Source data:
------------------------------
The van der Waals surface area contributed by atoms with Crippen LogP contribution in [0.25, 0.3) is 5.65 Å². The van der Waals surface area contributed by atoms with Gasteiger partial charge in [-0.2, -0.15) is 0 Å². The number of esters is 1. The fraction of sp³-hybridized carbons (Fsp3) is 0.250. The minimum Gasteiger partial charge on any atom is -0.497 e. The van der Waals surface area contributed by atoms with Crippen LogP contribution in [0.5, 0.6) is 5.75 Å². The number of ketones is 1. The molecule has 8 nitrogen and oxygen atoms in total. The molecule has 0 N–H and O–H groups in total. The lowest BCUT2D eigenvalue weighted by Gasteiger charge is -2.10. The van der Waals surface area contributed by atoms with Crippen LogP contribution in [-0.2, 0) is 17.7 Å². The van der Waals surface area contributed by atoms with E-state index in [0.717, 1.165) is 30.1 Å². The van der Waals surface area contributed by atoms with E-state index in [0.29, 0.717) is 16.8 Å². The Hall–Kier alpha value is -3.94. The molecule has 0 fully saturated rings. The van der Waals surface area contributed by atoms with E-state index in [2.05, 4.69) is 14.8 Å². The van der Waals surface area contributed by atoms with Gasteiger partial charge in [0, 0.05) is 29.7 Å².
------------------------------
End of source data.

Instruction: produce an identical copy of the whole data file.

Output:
The van der Waals surface area contributed by atoms with Crippen LogP contribution in [0.25, 0.3) is 5.65 Å². The van der Waals surface area contributed by atoms with Gasteiger partial charge in [-0.2, -0.15) is 0 Å². The number of esters is 1. The fraction of sp³-hybridized carbons (Fsp3) is 0.250. The minimum Gasteiger partial charge on any atom is -0.497 e. The van der Waals surface area contributed by atoms with Crippen LogP contribution in [0.5, 0.6) is 5.75 Å². The number of ketones is 1. The molecule has 8 nitrogen and oxygen atoms in total. The molecule has 0 N–H and O–H groups in total. The lowest BCUT2D eigenvalue weighted by Gasteiger charge is -2.10. The van der Waals surface area contributed by atoms with Crippen LogP contribution in [-0.2, 0) is 17.7 Å². The van der Waals surface area contributed by atoms with E-state index in [0.717, 1.165) is 30.1 Å². The van der Waals surface area contributed by atoms with E-state index in [0.29, 0.717) is 16.8 Å². The Hall–Kier alpha value is -3.94. The molecule has 0 fully saturated rings. The van der Waals surface area contributed by atoms with E-state index in [2.05, 4.69) is 14.8 Å². The van der Waals surface area contributed by atoms with Gasteiger partial charge in [0, 0.05) is 29.7 Å².